Written by Victoria Jacobs
|Ray Chung and Karen Nelson in ten min tune
Photo by Tim Summers
Last week’s Seattle Festival of Dance Improvisation at Velocity brought together a huge variety of teachers and dance artists from across the country to explore the possibilities of movement made on the fly. The Off the Cuff faculty performance on August 3, 2012 was a dense and interesting showcase of the range of interests and ideas those teachers presented in their workshops.
The show opened with Rob Kitsos’s A Moving, a tightly choreographed duet with Kim Stevenson. Dressed in black and slicing discrete shapes with precise initiation, the two dancers were stunning in their clarity of line and their understanding of space. Their bodies are quite different—a lean muscular man and a shorter compact woman—but their obvious exactitude in finding the same initiations and tuning in to one another’s timing was a testament to the power of set choreography, not in contest with improvisation, but as an elevating contrast. They moved through swiftly flowing, churning movement phrases punctuated by clear stillness, and then split into curving, non-unison movement before arriving suddenly in unison again, but perhaps the staunchness of the choreography kept the piece from evolving beyond that.
Ray Chung performed two improvisational duets; the first was ten min tune danced with Karen Nelson to sound by Serge Gunderson. In homage to their predecessors, the duet with Nelson used sound recording from Steve Paxton’s historic 1972 Chute. Their duet was like two simultaneous solos, Nelson was quirky with gestural movements while Chung was calm and occasionally comical. It seemed best held in the Paxton line “I feel transparent in the action, causing it only a little and holding no residuals,” a principal and essentially spiritual concept of improvisation: relationships were offered, they pushed, pulled, flew, fell, and then let it go.
Chung’s Penumbra with Aaron Swartzman, danced in silence, was starker and more focused on contact improvisation. Both men moved with the grace and controlled abandon of many years of practice, further typifying the Paxton quote. Their bodies were loose and spiraling, and as they leaned and bumped into each other, one could feel the missed connections familiar in contact improvisation. When they fell into effortless flight, flipping, spinning, and moving almost against gravity, one could see the astonishing and nearly magical possibility within the openness of the form, the beauty of flight that much more surprising when it is unchoreographed.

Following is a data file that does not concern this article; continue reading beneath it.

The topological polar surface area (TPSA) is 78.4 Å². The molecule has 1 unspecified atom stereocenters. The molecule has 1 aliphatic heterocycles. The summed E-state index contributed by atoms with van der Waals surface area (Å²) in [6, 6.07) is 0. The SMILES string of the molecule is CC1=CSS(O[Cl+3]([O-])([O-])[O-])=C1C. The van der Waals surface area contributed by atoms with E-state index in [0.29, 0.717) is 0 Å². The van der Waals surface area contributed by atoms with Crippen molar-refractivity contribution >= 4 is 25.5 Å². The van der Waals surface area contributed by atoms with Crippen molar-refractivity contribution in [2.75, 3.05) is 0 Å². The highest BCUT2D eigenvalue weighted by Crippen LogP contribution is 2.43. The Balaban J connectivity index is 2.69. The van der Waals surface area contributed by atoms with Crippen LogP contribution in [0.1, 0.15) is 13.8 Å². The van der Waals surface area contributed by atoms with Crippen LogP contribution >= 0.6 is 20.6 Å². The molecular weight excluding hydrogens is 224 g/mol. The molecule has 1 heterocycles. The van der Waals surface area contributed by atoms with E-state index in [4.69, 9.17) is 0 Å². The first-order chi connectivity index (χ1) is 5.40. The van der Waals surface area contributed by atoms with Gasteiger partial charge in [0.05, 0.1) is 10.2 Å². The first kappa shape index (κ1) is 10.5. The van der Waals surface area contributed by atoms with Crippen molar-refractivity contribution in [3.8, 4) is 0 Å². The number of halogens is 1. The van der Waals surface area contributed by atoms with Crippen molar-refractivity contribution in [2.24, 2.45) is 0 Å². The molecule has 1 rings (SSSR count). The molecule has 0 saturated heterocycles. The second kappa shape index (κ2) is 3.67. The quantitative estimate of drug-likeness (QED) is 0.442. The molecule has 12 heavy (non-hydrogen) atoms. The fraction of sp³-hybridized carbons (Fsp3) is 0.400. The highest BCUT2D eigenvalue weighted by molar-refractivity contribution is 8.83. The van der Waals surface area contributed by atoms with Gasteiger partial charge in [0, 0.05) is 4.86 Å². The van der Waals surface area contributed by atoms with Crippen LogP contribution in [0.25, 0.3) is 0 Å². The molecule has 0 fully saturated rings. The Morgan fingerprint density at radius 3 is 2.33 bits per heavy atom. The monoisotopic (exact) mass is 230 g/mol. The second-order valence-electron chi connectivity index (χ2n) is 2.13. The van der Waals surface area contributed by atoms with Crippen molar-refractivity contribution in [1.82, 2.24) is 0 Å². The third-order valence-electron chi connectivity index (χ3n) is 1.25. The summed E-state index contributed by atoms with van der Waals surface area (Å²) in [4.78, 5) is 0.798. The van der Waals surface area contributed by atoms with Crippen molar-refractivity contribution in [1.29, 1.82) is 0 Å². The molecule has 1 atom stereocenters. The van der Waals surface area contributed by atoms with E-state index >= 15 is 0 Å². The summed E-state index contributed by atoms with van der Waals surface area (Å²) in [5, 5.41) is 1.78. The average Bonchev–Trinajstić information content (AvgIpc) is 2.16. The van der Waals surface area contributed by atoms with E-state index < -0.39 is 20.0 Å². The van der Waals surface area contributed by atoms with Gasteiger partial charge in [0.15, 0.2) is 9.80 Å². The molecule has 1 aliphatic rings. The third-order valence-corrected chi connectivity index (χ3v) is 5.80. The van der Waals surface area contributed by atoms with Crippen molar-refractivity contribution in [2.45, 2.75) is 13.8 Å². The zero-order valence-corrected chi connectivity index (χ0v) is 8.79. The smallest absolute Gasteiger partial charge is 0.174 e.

Internationally renowned performer Julyen Hamilton improvised his poem Ode to
(as yet unwritten) standing at center stage with a cap on his head in the tradition of bards, those storytellers who let their words flow directly from the body. He kept his language moving, stumbling into metaphoric blind alleyways and emerging into surprising beauty, light, and clarity, just as in the rhythm of Penumbra.
|Alia Swersky in Solitude
Photo by Tim Summers
Alia Swersky and BC Campbell closed the first half with Solitude.Swersky’s dance and
Campbell‘s piano music both made slow entrances, with the light coming up so slowly it played tricks on the eyes; Swersky’s half-shadowed form was mysterious and untranslatable in scale and movement for much of the beginning of the piece. She stayed low and crouched, her limbs crooked, as if under a weight, then, as the music and light swelled, she unfurled in movement. The growth of the piece seemed then to meander for a little while before ending strongly with Swersky opening her arms to the bright light, her face shining clearly for the first time.
A standout of the evening was The Fantasy Project (in construction), a first showing by
San Diego‘s Anya Cloud, Mary Reich, and Karen Schaffman. It was built on a simple premise—three women in varying shades of taupe lying on the floor and rocking their bodies back and forth…for a long, long time. They moved into standing rocking positions or thrusted their way across the floor, and Cloud eventually managed to get a red stiletto on one foot, but they stayed true to the rhythm of it as the image changed from sexual to anatomical to abstract and back again; most of the audience was sympathetically nodding along. It pointed out a strength for either choreography or improvisation: make a strong, simple choice and stick with it, and then whatever is revealed later will make itself evident and earned through the long passage of transformation.
Danielle Agami, formerly of Batsheva Dance Company, performed an excerpt from Sally meets Stu with her fresh new company Ate9. The young dancers, dressed in black leotards and buns, moved through technical and diverse vocabulary drawn from the looseness and isolations of Gaga dance technique. Their precision and passion was stunning to behold; the movement shifted rapidly from colloquial to classical to raw and undulating. The power of choreographed work was evident in the rapidity and confidence of their technicality as well as the nonstop decadence of the whole piece, but similarly to Kitsos’s A Moving, the piece was in some ways hemmed in by its inevitability.
In improvisation all is revealed: the ebb and flow of uncertainty and missed opportunities as well as the meteoric shock of everything coming together at once. It has an emotional pique particular to its transience and variability. In choreography there is a more uniform expectation of quality, which lends itself to fantastic possibilities of unison and technicality but can lose the interest that comes from spontaneity and the skill of cultivating the ever-transforming present moment. This is not to say that either is in any way superior to the other, rather that each can, as Julyen Hamilton said in his workshop, “raise the bar higher for the other.” Off the Cuff was a gorgeous exploration of that range of interests and the height of that bar.